Cytologic examination of fluid obtained from the serous cavities is among the most common tasks performed in the practice of cytopathology. The diagnostic utility of effusion cytology is now well established making it routine when trying to find the cause of fluid accumulation in serous cavity.
Any neoplasm may involve a serous cavity and manifest as a malignant effusion. By for the commonest type of tumor to produce metastasis in the serous cavities is the broad group of adenocarcinomas most of them from the breast lung ovary and gastrointestinal tract.
Many effusions associated with cancer are a result of some form of indirect mechanism, such as a transudate that develops as a result of venous obstruction caused by neoplasm or an exudates that develops as a result of inflammatory changes in an organ secondary to the presence of neoplasm. These are extremely common situations and is such effusions neoplastic cells are not expected to be found. Even when a serous fluid contains neoplastic cells the number of such cells may vary considerably.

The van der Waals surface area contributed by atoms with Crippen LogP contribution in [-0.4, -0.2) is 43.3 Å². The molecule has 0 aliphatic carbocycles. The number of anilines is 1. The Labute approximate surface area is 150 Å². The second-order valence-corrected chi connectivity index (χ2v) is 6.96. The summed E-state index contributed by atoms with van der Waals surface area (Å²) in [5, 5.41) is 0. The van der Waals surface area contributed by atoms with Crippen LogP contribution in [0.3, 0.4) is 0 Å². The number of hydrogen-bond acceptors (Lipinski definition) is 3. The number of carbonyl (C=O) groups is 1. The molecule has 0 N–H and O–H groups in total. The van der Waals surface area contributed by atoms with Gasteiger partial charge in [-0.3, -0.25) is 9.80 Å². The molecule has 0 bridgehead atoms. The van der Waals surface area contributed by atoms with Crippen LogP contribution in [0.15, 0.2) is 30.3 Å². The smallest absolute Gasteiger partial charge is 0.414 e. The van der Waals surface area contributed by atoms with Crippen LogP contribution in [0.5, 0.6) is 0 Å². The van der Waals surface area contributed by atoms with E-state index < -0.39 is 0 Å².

The cells may show the classic features of adenocarcinoma: a tendency to form smoothly contoured cohesive groups composed of large cells with eccentric malignant-appearing nuclei prominent nucleoli and vacuolated cytoplasm.
In theory identifying malignant cells in effusions should be a relatively easy task. Once one identifies the native mesothelial cells, the presence of a second population of neoplastic cells should permit a diagnosis of malignancy. In actual practice however it is a very difficult task because the many morphologic variations of mesothelial cells mimic many things.